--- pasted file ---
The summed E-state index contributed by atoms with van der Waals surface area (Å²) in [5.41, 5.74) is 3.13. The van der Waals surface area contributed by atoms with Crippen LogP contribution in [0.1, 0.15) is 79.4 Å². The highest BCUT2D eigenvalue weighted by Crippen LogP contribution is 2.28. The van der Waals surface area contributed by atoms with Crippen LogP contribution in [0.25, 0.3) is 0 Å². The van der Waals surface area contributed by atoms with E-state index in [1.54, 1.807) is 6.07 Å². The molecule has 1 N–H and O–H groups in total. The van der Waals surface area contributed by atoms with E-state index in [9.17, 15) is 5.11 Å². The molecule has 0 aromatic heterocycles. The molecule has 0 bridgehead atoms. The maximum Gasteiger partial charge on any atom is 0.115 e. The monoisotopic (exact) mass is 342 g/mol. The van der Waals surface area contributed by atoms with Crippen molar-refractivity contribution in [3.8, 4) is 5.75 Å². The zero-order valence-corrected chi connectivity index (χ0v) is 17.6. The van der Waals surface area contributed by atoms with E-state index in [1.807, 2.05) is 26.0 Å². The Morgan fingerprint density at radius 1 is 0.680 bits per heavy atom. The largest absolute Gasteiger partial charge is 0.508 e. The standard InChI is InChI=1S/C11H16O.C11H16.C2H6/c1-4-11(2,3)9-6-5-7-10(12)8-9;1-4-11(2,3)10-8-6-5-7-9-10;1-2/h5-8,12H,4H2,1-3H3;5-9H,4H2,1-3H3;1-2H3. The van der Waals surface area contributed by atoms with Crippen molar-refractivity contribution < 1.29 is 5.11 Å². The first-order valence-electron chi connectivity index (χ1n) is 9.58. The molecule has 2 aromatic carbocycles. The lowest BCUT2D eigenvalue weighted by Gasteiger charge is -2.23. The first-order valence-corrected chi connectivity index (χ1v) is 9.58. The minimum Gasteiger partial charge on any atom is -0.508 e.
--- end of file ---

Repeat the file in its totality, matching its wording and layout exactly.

The summed E-state index contributed by atoms with van der Waals surface area (Å²) in [5.41, 5.74) is 3.13. The van der Waals surface area contributed by atoms with Crippen LogP contribution in [0.1, 0.15) is 79.4 Å². The highest BCUT2D eigenvalue weighted by Crippen LogP contribution is 2.28. The van der Waals surface area contributed by atoms with Crippen LogP contribution in [0.25, 0.3) is 0 Å². The van der Waals surface area contributed by atoms with E-state index in [1.54, 1.807) is 6.07 Å². The molecule has 1 N–H and O–H groups in total. The van der Waals surface area contributed by atoms with E-state index in [9.17, 15) is 5.11 Å². The molecule has 0 aromatic heterocycles. The molecule has 0 bridgehead atoms. The maximum Gasteiger partial charge on any atom is 0.115 e. The monoisotopic (exact) mass is 342 g/mol. The van der Waals surface area contributed by atoms with Crippen molar-refractivity contribution in [3.8, 4) is 5.75 Å². The zero-order valence-corrected chi connectivity index (χ0v) is 17.6. The van der Waals surface area contributed by atoms with E-state index in [1.807, 2.05) is 26.0 Å². The Morgan fingerprint density at radius 1 is 0.680 bits per heavy atom. The largest absolute Gasteiger partial charge is 0.508 e. The standard InChI is InChI=1S/C11H16O.C11H16.C2H6/c1-4-11(2,3)9-6-5-7-10(12)8-9;1-4-11(2,3)10-8-6-5-7-9-10;1-2/h5-8,12H,4H2,1-3H3;5-9H,4H2,1-3H3;1-2H3. The van der Waals surface area contributed by atoms with Crippen molar-refractivity contribution < 1.29 is 5.11 Å². The first-order valence-electron chi connectivity index (χ1n) is 9.58. The molecule has 2 aromatic carbocycles. The lowest BCUT2D eigenvalue weighted by Gasteiger charge is -2.23. The first-order valence-corrected chi connectivity index (χ1v) is 9.58. The minimum Gasteiger partial charge on any atom is -0.508 e.